US Release Date: 11-10-2010
Directed by: Roger Michell
- Rachel McAdams, as
- Harrison Ford, as
- Mike Pomeroy
- Diane Keaton, as
- Colleen Peck
- Patrick Wilson, as
- Adam Bennett
- Jeff Goldblum, as
- Jerry Barnes
- Ty Burrell, as
- Paul McVee
- Matt Malloy, as
- Ernie Appleby
- Jerome Weinstein, as
- Vanessa Aspillaga, as
- Linda Powell, as
- Mike Hydeck, as
- Patti D'Arbanville as
- Becky's Mom
Rachel McAdams, Diane Keaton and Harrison Ford.
Morning Glory tries to be to morning television what The Devil Wears Prada was to fashion magazines. A young woman gets a high powered job and winds up working with an obnoxious older person (actually here it is two older, sort of obnoxious people). Unlike Prada, however, this movie winds up all warm and runny inside. Rachel McAdams, looking and acting like Anne Hathaway, “cutes” her way through this poorly written and predictable comedy.
Harrison Ford (slightly) and Diane Keaton (grossly) are underused. Had they been allowed more time to spar verbally this could have been a pretty good comedy. Their bickering scenes are easily the bright spots in this otherwise mediocre movie.
Ford is quite good as the pompous ex-journalist Mike Pomeroy. He gets some of the best lines in a movie without that many jokes. I did laugh when he starts spouting about his memorable moments that include, among others, wiping the sweat off Mother Teresa’s forehead during a cholera epidemic, and lunching with Dick Cheney.
Keaton doesn’t fare nearly as well. Her character of Colleen Peck is less clearly defined. The writers aren’t sure whether this television anchor is a bitch or nice, talented or not. She fluctuates from scene to scene and her part is definitely supporting.
Ty Burrell from televisions’ Modern Family has a funny - but blink and you miss it – part as the co-anchor of Day Break, the last placed morning show that Becky becomes executive producer of. The romance between Becky and Adam (a wasted and wooden Patrick Wilson) is unnecessary and slows the proceedings down.
On the plus side is a fine comic performance from Harrison Ford and there are a few decent chuckles. In the minus column are a predictable script, undeveloped characters and the waste of a talent like Diane Keaton. And the ending is feel-good Hollywood at its worst.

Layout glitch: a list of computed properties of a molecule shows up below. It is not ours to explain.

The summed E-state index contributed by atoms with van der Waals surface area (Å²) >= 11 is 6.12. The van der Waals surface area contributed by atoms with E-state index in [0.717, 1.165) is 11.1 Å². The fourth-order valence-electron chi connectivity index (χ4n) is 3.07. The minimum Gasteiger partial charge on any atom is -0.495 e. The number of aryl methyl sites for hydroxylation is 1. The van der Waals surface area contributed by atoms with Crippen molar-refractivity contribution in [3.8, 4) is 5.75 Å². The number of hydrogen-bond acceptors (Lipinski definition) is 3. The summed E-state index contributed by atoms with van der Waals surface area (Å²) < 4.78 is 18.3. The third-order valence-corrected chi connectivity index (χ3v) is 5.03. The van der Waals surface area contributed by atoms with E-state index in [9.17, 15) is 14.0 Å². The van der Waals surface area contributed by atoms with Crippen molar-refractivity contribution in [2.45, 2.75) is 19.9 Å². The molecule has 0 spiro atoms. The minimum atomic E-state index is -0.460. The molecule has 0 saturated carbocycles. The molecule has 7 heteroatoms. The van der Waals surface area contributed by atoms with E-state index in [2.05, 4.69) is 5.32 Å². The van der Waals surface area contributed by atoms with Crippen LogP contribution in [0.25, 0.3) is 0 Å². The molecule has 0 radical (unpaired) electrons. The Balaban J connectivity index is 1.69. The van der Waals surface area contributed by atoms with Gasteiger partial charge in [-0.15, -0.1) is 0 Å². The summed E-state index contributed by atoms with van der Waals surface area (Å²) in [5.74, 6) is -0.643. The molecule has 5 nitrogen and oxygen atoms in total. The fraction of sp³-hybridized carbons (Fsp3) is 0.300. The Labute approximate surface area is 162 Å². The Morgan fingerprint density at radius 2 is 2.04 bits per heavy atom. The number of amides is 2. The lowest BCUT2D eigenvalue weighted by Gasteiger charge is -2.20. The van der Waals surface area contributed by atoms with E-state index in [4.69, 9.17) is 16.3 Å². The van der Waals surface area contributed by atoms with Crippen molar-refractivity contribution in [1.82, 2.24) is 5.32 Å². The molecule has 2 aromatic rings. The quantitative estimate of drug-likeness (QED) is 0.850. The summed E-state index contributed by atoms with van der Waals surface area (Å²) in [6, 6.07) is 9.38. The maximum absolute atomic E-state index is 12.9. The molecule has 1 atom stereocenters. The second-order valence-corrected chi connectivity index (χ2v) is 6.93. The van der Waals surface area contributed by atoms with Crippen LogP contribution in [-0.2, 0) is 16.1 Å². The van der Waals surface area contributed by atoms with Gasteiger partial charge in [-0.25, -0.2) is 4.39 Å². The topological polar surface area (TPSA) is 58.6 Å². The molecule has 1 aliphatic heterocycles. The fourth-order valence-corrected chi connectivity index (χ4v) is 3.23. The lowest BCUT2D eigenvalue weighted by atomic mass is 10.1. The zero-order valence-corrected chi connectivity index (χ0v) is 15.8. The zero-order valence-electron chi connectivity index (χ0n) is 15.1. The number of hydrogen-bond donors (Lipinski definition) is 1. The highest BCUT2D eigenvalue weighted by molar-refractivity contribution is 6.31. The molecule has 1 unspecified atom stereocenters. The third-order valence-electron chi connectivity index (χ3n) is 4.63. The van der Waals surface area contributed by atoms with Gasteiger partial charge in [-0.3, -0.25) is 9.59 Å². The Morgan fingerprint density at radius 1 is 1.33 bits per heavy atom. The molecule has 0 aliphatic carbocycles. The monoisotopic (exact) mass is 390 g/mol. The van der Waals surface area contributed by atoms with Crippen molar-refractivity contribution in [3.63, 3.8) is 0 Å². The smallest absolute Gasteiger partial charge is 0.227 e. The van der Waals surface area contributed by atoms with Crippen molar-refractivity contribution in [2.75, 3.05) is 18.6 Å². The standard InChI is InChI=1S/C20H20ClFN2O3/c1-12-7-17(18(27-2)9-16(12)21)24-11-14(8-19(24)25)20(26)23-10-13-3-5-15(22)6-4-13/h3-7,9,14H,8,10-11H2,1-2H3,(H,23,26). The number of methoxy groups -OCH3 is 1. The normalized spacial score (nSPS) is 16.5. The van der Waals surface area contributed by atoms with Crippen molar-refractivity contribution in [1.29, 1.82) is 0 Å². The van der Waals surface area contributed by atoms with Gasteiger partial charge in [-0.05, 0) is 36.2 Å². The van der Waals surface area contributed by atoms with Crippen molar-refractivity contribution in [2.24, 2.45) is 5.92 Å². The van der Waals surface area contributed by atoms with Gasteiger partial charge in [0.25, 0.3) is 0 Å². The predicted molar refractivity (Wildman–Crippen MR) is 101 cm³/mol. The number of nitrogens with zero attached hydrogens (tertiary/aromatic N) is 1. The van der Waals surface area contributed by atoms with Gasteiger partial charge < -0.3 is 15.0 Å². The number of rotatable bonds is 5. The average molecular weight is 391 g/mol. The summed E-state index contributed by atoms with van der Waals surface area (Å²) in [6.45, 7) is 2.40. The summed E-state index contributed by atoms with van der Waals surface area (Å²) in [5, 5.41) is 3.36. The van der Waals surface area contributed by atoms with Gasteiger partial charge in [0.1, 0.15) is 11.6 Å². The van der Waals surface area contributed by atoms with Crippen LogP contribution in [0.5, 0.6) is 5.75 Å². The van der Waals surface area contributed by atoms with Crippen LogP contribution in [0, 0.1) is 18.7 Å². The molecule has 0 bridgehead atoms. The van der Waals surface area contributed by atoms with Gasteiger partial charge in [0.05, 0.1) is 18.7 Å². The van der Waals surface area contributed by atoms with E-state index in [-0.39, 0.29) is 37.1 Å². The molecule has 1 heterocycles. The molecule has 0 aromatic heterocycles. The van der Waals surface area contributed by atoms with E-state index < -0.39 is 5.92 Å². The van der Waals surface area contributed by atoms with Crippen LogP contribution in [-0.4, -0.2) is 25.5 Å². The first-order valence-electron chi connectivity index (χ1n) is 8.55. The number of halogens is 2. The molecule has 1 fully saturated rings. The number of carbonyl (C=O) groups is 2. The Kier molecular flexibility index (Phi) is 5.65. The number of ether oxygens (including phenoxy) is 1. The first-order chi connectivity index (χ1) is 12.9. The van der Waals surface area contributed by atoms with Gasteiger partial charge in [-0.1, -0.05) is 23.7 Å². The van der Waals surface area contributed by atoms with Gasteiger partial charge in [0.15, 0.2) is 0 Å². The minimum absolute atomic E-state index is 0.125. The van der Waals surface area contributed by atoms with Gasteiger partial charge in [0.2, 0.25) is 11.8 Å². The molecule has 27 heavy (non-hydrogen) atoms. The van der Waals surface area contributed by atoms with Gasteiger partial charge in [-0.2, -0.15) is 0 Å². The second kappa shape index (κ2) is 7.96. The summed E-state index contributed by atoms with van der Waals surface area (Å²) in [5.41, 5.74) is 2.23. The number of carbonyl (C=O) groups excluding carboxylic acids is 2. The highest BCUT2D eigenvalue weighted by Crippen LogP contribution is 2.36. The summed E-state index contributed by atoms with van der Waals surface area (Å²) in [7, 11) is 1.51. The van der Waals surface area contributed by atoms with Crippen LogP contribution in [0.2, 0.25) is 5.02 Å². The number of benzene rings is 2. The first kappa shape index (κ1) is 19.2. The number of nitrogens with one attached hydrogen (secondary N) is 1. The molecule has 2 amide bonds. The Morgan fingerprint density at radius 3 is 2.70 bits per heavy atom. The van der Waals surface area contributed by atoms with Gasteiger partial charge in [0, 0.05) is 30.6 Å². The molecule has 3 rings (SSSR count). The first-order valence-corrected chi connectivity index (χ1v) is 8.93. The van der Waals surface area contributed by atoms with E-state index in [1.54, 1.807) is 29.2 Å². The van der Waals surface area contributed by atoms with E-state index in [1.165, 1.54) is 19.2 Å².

Rachel McAdams charms in Morning Glory.
Patrick, you make some good points, but overall you are a bit harsh on this movie and are far too dismissive of Rachel McAdams' performance.
I agree that Harrison Ford is good as Pomeroy. His gravelly voice and age make him completely believable as the old school newsman. He shares a nice (non-romantic) chemistry with McAdams. I hope this leads him to some better parts as it has been years and years since he's done anything good.
Likewise I agree about Diane Keaton. Her part is almost a non-entity and they could have saved some money and hired an unknown to play her character since she's given such small screentime. This is particularly surprising given that she is shown so heavily in the movie's previews.
As for McAdams, I found her adorably charming in this part and wouldn't be suprised at all to see her win the Golden Globe for Best Actress in a Comedy. At the very least she is guarenteed a nomination. She's cute, she's bubbly, she's funny and she has a couple of scenes where she genuinely gets to act. Nothing too dramatic, but she carries her scenes with charm. I predict that this will be the breakout hit that pushes her onto the A-List.
There's no doubt the plot is predictable. At the end of the film, when Becky is presented with a career changing decision, the outcome is never in any doubt. You can easily see where and how this movie is going to end. And yes, they could have cut back on the love story angle. At times the script (which is thin to begin with) is stretched to its limit trying to be both a workplace and a romantic comedy. The best jokes are at the workplace and that's where the story should have stayed focused.
Yes, this is a feel good, lightweight movie with a sappy Hollywood ending, but the cast is good, the pacing is fast and the laughs frequent enough that I was entertained throughout.
Diane Keaton and Harrison Ford banter,
I agree with Patrick that Harrison Ford and Diane Keaton are the best things about the movie. However, it takes about 30 minutes before they really start to interact. They create the most laughs in the way they react to each other and everything else going on around them. The slings and arrows they shoot back and forth are the movies best moments. There is just not enough of them.
Any actress from Jennifer Aniston to Amy Adams could have played the lead. Rachel McAdams is cute and charming but does nothing that any number of actresses could not have done. As Scott wrote, the plot should have stayed on the job. Patrick Wilson should have played the part of Lenny, the other producer, to keep the love story closer to Ford and Keaton.
Morning Glory sets up everyone against Becky. Harrison Ford says to her, "We do one good story together and suddenly I am your bitch?" Jeff Goldblum says, "Why don't you go over to PBS and see if you can ruin Sesame Street." Diane Keaton, "You will fail like everyone else." Yet, at no point do you ever think she will.
As my brothers said, the ending is so gooey sweet, my teeth developed plaque just watching it. The film should have skipped the opening and started with Adams walking on the set of her new job. This could have allowed more time for Ford and Keaton to bicker. They could have also found more ways to poke fun at the egos of news anchors. These people get paid large salaries for reading news stories that someone else writes. Doesn't anyone else see the humor in that.
Photos © Copyright Paramount Pictures (2010)